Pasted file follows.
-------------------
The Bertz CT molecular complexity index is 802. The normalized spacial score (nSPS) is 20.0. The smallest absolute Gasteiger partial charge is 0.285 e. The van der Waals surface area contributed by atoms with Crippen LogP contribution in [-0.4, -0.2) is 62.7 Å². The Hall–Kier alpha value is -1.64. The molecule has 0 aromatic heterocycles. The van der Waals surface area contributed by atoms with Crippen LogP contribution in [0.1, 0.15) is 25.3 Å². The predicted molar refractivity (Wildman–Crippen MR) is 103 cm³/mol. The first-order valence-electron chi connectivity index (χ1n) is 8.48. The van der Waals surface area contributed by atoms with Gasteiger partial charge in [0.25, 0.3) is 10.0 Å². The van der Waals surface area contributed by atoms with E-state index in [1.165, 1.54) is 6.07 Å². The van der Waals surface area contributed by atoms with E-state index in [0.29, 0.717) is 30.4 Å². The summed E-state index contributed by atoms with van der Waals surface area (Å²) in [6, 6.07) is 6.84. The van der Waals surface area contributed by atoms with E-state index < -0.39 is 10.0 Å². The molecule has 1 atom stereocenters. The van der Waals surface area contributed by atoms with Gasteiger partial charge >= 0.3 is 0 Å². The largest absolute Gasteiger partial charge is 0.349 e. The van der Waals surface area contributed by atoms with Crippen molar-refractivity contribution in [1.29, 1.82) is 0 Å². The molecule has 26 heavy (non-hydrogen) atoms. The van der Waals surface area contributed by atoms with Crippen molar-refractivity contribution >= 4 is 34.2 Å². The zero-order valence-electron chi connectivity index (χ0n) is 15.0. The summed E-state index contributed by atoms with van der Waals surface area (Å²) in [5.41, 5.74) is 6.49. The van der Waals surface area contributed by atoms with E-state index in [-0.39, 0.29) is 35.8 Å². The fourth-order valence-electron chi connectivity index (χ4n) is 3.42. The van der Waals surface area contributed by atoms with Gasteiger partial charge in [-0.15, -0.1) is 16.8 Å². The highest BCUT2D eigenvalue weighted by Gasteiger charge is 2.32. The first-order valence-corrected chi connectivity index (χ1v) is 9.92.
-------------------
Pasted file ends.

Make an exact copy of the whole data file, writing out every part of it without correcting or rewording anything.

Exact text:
The Bertz CT molecular complexity index is 802. The normalized spacial score (nSPS) is 20.0. The smallest absolute Gasteiger partial charge is 0.285 e. The van der Waals surface area contributed by atoms with Crippen LogP contribution in [-0.4, -0.2) is 62.7 Å². The Hall–Kier alpha value is -1.64. The molecule has 0 aromatic heterocycles. The van der Waals surface area contributed by atoms with Crippen LogP contribution in [0.1, 0.15) is 25.3 Å². The predicted molar refractivity (Wildman–Crippen MR) is 103 cm³/mol. The first-order valence-electron chi connectivity index (χ1n) is 8.48. The van der Waals surface area contributed by atoms with Gasteiger partial charge in [0.25, 0.3) is 10.0 Å². The van der Waals surface area contributed by atoms with E-state index in [1.165, 1.54) is 6.07 Å². The van der Waals surface area contributed by atoms with E-state index in [0.29, 0.717) is 30.4 Å². The summed E-state index contributed by atoms with van der Waals surface area (Å²) in [6, 6.07) is 6.84. The van der Waals surface area contributed by atoms with E-state index < -0.39 is 10.0 Å². The molecule has 1 atom stereocenters. The van der Waals surface area contributed by atoms with Gasteiger partial charge >= 0.3 is 0 Å². The largest absolute Gasteiger partial charge is 0.349 e. The van der Waals surface area contributed by atoms with Crippen molar-refractivity contribution in [1.29, 1.82) is 0 Å². The molecule has 26 heavy (non-hydrogen) atoms. The van der Waals surface area contributed by atoms with Crippen molar-refractivity contribution >= 4 is 34.2 Å². The zero-order valence-electron chi connectivity index (χ0n) is 15.0. The summed E-state index contributed by atoms with van der Waals surface area (Å²) in [5.41, 5.74) is 6.49. The van der Waals surface area contributed by atoms with E-state index in [-0.39, 0.29) is 35.8 Å². The fourth-order valence-electron chi connectivity index (χ4n) is 3.42. The van der Waals surface area contributed by atoms with Gasteiger partial charge in [-0.15, -0.1) is 16.8 Å². The highest BCUT2D eigenvalue weighted by Gasteiger charge is 2.32. The first-order valence-corrected chi connectivity index (χ1v) is 9.92.